[CSS-FLEXBOX-1]
Tab Atkins Jr.; et al. CSS Flexible Box Layout Module Level 1. 19 November 2018. CR. URL: https://www.w3.org/TR/css-flexbox-1/
[CSS-IMAGES-4]
Tab Atkins Jr.; Elika Etemad; Lea Verou. CSS Image Values and Replaced Content Module Level 4. 13 April 2017. WD. URL: https://www.w3.org/TR/css-images-4/
[CSS-OVERFLOW-3]
David Baron; Elika Etemad; Florian Rivoal. CSS Overflow Module Level 3. 31 July 2018. WD. URL: https://www.w3.org/TR/css-overflow-3/
[CSS-POSITION-3]
Rossen Atanassov; Arron Eicholz. CSS Positioned Layout Module Level 3. 17 May 2016. WD. URL: https://www.w3.org/TR/css-position-3/
[CSS-PSEUDO-4]
Daniel Glazman; Elika Etemad; Alan Stearns. CSS Pseudo-Elements Module Level 4. 25 February 2019. WD. URL: https://www.w3.org/TR/css-pseudo-4/
[CSS-SYNTAX-3]
Tab Atkins Jr.; Simon Sapin. CSS Syntax Module Level 3. 16 July 2019. CR. URL: https://www.w3.org/TR/css-syntax-3/
[CSS-VALUES-3]
Tab Atkins Jr.; Elika Etemad. CSS Values and Units Module Level 3. 6 June 2019. CR. URL: https://www.w3.org/TR/css-values-3/
[CSS-VALUES-4]
Tab Atkins Jr.; Elika Etemad. CSS Values and Units Module Level 4. 31 January 2019. WD. URL: https://www.w3.org/TR/css-values-4/
[CSS-VARIABLES-1]
Tab Atkins Jr.. CSS Custom Properties for Cascading Variables Module Level 1. 3 December 2015. CR. URL: https://www.w3.org/TR/css-variables-1/
[CSS-WRITING-MODES-4]
Elika Etemad; Koji Ishii. CSS Writing Modes Level 4. 30 July 2019. CR. URL: https://www.w3.org/TR/css-writing-modes-4/
[CSS3-IMAGES]
Elika Etemad; Tab Atkins Jr.. CSS Image Values and Replaced Content Module Level 3. 17 April 2012. CR. URL: https://www.w3.org/TR/css3-images/
[DOM]
Anne van Kesteren. DOM Standard. Living Standard. URL: https://dom.spec.whatwg.org/
[HTML]
Anne van Kesteren; et al. HTML Standard. Living Standard. URL: https://html.spec.whatwg.org/multipage/
[INFRA]
Anne van Kesteren; Domenic Denicola. Infra Standard. Living Standard. URL: https://infra.spec.whatwg.org/
[RFC2119]
S. Bradner. Key words for use in RFCs to Indicate Requirement Levels. March 1997. Best Current Practice. URL: https://tools.ietf.org/html/rfc2119
[SELECTORS-4]
Elika Etemad; Tab Atkins Jr.. Selectors Level 4. 21 November 2018. WD. URL: https://www.w3.org/TR/selectors-4/
[SVG2]
Amelia Bellamy-Royds; et al. Scalable Vector Graphics (SVG) 2. 4 October 2018. CR. URL: https://www.w3.org/TR/SVG2/

Informative References

[CSS2]
Bert Bos; et al. Cascading Style Sheets Level 2 Revision 1 (CSS 2.1) Specification. 7 June 2011. REC. URL: https://www.w3.org/TR/CSS2/

Property Index

Name Value Initial Applies to Inh. %ages Anim­ation type Canonical order Com­puted value
counter-increment [ <counter-name> <integer>? ]+ | none none all elements no n/a by computed value type per grammar the keyword none or a list, each item an identifier paired with an integer
counter-reset [ <counter-name> <integer>? ]+ | none none all elements no n/a by computed value type per grammar the keyword none or a list, each item an identifier paired with an integer
counter-set [ <counter-name> <integer>? ]+ | none none all elements no n/a by computed value type per grammar the keyword none or a list, each item an identifier paired with an integer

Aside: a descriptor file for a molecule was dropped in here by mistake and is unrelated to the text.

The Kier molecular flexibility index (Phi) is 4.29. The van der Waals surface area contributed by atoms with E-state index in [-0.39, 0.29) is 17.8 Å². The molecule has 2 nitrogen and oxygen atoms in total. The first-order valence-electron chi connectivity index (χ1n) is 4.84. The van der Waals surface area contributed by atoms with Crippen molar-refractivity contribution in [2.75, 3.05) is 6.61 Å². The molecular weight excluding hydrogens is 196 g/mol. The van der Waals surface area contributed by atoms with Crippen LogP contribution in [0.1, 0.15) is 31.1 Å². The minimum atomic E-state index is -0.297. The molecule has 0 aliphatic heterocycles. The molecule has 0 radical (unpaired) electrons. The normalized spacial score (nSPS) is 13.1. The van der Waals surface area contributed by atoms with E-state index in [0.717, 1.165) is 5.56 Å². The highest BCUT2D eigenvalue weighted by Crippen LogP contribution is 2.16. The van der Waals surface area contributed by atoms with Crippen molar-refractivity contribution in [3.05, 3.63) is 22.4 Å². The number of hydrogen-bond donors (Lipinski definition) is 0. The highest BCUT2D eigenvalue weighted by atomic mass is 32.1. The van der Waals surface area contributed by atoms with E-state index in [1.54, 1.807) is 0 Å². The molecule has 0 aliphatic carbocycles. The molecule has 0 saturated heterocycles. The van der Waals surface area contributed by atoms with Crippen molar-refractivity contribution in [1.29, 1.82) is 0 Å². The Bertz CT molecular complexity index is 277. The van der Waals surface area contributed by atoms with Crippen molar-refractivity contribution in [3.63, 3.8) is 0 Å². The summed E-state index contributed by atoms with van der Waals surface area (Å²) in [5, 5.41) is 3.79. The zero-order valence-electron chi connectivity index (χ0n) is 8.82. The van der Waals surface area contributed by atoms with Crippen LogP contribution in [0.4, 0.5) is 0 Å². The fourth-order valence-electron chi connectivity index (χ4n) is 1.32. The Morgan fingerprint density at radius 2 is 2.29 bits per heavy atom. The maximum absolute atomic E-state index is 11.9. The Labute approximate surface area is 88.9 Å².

list-style <'list-style-position'> || <'list-style-image'> || <'list-style-type'> see individual properties list items see individual properties see individual properties see individual properties per grammar see individual properties
list-style-image <image> | none none list items yes n/a discrete per grammar the keyword noneor the computed <image>
list-style-position inside | outside outside list items yes n/a discrete per grammar keyword, but see prose
list-style-type <counter-style> | <string> | none disc list items yes n/a discrete per grammar specified value
marker-side match-self | match-parent match-self list items yes n/a discrete per grammar specified keyword

Issues Index

This is handwavey nonsense from CSS2, and needs a real definition.
Alternatively, outside could lay out the marker as a previous sibling of the principal inline box.
Counters are sometimes useful for things other than printing markers. In general, they provide the ability to number elements in sequence, which can be useful for other properties to reference. For example, using order to put an element between two other specific elements currently requires you to explicitly put order on every element before and/or after the desired insertion point. If you can set the order value of everything to a counter, tho, you can more easily insert an element into an arbitrary spot between two others.

Other use-cases involve nested or sibling elements with transforms that are meant to be slightly different from each other. Today you have to use a preprocessor to do this in a reasonable way, but a counter would make it work well in "plain" CSS.

(You can built up successive values in the nested case today by using custom properties and stacking up nested calc()s, but this is a *little bit* clumsy, and doesn’t work for siblings.)

Suggestion is to add a counter-value(<counter-name>) function, which returns the value of the named counter as an integer, rather than returning a string.

See Issue 1026.

Discussion of how to support ol[reversed] list numbering in CSS is ongoing. See, e.g. Issue 4181.